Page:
Airplane and Airport Advice: You Need a Face Mask, and Here’s Why

Airplane and Airport Advice: You Need a Face Mask, and Here’s Why

COVID-19s delta variant has brought some interesting changes to air travel.

Right now, delta is the predominant variant, being COVID-19s most contagious strain. It had its origins in India, sweeping through the entire country before reaching the UK, then the US.

But infection rates aren’t what’s strange about the ordeal. It’s how the American public is reacting to the delta strain.

Americans aren’t staying off airplane travel this summer. The air travel industry is still booming, with 2 million+ travelers crossing through US airport checkpoints in the last week of July (at least according to TSA reports).

This is a good sign, right? It should mean that the strain isn’t too serious. Or is this a case of public ignorance?

We assume the latter. Besides the booming travel numbers, infection rates are also going up in each airport.

In fact, throughout the first week of August, over 50 US airports reported TSA officers testing positive for COVID-19. That number is almost double the previous week’s values, with the previous showing 25 infected airports.

But let’s say you’d still like to travel. Should the infection rates deter you? Unless your health is already in crisis, we don’t think so. We simply recommend taking caution. This means facemasks and alcohol sanitizers are going to be a must.

But let’s get into further detail. Below, we’ll look at the Transportation Security Administration’s infection data, and further conclusions we can draw from those.

TSA Infection Patterns

Throughout COVID-19’s lifespan, there has been a correlation between infected TSA officer counts and COVID-19 transmission rates. Basically, as more citizens get sick, even more TSA officers are tested as positive. Alternatively, as transmission rates drop across the US, less officers are infected with COVID-19.

Now, that patterns seems like common sense. However, what’s interesting is how obvious it is in this year’s data (and the previous year’s too).

In 2020, a few weeks after Labor Day’s weekend, the country recorded 13.3 new cases (per 100K individuals). During that time, 229 TSA officers were founded with active coronavirus infections (the information was sourced from the Brown School of Public Health).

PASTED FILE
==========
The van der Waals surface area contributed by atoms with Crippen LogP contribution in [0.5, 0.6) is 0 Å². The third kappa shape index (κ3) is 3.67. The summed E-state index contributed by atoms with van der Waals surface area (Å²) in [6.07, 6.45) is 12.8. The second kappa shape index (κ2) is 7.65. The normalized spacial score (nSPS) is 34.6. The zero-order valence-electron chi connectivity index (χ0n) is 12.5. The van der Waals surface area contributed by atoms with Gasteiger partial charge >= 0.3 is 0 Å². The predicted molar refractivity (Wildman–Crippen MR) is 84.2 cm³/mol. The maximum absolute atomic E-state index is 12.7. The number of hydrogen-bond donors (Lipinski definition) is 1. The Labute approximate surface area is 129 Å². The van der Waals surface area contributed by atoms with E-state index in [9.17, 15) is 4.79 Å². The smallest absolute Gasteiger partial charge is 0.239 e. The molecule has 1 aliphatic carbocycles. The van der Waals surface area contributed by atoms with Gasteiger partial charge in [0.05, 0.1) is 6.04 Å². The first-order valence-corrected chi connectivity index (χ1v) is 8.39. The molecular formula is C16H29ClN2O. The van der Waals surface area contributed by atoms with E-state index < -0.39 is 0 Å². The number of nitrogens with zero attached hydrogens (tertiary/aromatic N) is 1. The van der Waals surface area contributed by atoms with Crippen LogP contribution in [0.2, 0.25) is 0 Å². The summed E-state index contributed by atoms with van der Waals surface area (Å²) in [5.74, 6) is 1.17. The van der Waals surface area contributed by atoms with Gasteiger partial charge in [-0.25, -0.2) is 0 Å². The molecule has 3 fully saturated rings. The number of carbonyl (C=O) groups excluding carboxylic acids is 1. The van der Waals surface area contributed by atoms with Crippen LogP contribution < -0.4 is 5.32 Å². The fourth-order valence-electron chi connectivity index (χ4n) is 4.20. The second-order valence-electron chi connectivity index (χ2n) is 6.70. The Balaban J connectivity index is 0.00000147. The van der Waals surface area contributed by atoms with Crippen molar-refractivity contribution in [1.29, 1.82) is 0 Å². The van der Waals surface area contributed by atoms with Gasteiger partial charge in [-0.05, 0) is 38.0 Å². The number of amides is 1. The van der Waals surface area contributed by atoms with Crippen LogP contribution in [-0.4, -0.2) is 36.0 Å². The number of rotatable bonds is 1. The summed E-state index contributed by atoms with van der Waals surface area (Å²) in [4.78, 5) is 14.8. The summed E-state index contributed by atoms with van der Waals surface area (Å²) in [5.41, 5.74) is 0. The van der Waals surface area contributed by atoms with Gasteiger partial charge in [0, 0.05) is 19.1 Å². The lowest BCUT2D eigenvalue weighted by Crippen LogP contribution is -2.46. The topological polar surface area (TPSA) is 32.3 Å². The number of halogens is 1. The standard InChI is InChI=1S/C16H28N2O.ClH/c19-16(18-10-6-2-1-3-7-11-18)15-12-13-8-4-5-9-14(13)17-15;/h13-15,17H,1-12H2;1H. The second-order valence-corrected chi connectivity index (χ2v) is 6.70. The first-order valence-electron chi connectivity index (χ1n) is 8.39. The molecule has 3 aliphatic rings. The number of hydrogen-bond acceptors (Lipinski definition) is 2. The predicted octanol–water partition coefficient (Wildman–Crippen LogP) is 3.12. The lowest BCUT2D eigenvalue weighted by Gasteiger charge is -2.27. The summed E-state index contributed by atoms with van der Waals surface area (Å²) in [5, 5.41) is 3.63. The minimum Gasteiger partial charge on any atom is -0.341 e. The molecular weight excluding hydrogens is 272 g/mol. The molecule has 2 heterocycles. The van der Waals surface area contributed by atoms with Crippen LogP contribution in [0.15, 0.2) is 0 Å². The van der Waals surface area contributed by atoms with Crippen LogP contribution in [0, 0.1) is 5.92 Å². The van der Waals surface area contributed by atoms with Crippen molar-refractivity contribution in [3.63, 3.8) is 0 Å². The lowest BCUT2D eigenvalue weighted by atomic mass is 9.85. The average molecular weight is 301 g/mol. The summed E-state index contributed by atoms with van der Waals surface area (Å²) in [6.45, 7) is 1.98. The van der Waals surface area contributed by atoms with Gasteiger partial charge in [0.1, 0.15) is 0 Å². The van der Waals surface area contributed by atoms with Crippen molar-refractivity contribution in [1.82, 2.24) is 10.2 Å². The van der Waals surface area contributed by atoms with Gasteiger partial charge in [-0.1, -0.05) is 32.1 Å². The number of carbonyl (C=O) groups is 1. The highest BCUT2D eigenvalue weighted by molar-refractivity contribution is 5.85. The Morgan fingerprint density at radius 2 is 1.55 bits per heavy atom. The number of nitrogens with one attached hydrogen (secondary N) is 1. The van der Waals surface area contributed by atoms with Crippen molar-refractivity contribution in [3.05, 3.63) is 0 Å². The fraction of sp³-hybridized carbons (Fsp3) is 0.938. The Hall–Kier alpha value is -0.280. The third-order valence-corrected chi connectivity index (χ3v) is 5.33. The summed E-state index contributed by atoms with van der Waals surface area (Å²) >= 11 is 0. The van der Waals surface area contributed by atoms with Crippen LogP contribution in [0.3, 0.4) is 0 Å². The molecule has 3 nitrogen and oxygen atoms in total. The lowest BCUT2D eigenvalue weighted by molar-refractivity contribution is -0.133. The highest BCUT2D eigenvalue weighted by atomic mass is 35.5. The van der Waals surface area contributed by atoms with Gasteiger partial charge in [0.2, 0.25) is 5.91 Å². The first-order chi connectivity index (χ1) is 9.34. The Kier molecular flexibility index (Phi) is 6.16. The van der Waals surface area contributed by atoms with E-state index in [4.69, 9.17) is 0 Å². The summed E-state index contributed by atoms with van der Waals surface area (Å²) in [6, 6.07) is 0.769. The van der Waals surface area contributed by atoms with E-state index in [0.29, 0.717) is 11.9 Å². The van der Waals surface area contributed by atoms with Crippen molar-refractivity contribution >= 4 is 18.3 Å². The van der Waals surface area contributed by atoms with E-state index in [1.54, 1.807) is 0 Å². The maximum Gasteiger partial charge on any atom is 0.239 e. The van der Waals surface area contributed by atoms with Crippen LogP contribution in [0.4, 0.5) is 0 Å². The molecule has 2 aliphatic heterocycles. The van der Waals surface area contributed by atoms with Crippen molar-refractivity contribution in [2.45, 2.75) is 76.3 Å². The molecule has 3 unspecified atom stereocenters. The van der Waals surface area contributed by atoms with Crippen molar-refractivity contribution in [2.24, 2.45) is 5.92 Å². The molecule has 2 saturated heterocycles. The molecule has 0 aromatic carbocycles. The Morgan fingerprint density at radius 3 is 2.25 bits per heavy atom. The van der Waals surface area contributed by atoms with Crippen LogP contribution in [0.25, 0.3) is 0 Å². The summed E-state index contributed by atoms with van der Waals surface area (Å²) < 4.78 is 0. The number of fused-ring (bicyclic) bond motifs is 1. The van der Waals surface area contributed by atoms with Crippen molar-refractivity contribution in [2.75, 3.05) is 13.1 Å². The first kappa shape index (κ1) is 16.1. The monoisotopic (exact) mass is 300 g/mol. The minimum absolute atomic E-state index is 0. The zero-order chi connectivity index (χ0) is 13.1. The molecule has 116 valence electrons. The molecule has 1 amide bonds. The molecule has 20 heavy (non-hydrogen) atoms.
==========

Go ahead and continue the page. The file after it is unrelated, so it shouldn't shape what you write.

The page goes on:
Also, 4Th November last year saw very high infection rates. Around 28.2 daily new infections were found (per 100k individuals). During that time, 391 officers were infected.

Moving two weeks ahead (to one week before Thanksgiving), the country saw an average of 48.4 new infections daily, per 100K individuals. During that time, 585 officers were found infected.

Finally, infection rates hit a peak during December 12. The US tallied 66.5 new daily infections for every 100,000. During that time, 830 officers were found infected.

What About Infections Today?

Right now, transmission rates are getting better. The United States is witnessing half of its highest transmission rates compared to last year.

31 new daily cases are being recorded for every 100,000 individuals, where that number represents an average value across a 7 day period. Additionally, 441 officers were found with infections, which is also almost a half drop.

The impact is widespread. Currently, 50 airports have been infected across the entire US, two of them situated in Hawaii. Also, there’s a disproportionate infection rate across the country, with some states registering less.

For example, just a single TSA officer showed positive results for COVID-19 during the end of July within Florida – with that state having the highest rate of infection the same month.

Important Correlations

The majority of infected TSA officers are screeners. They are employees who deal with passengers and their items.

Over the past 6 months, those officers have used face masks and shields to deal with passengers. However, there was no acrylic barrier setup between passengers and agents. In those situations, to avoid cross-contamination, each officer was required to clean or change their gloves after every interactions. This included ID checks, pat downs, and bag inspections.

Also, as instructed by the Center for Disease Control and Prevention, each working member (and the public too) are required to wear masks in airplanes and airports.

So if you’re not wearing a mask due to negligence, you’re required to wear it in airports as part of a mandatory measure, where since the pandemic’s start, around 19 officers passed away after getting infected.

What do you think?


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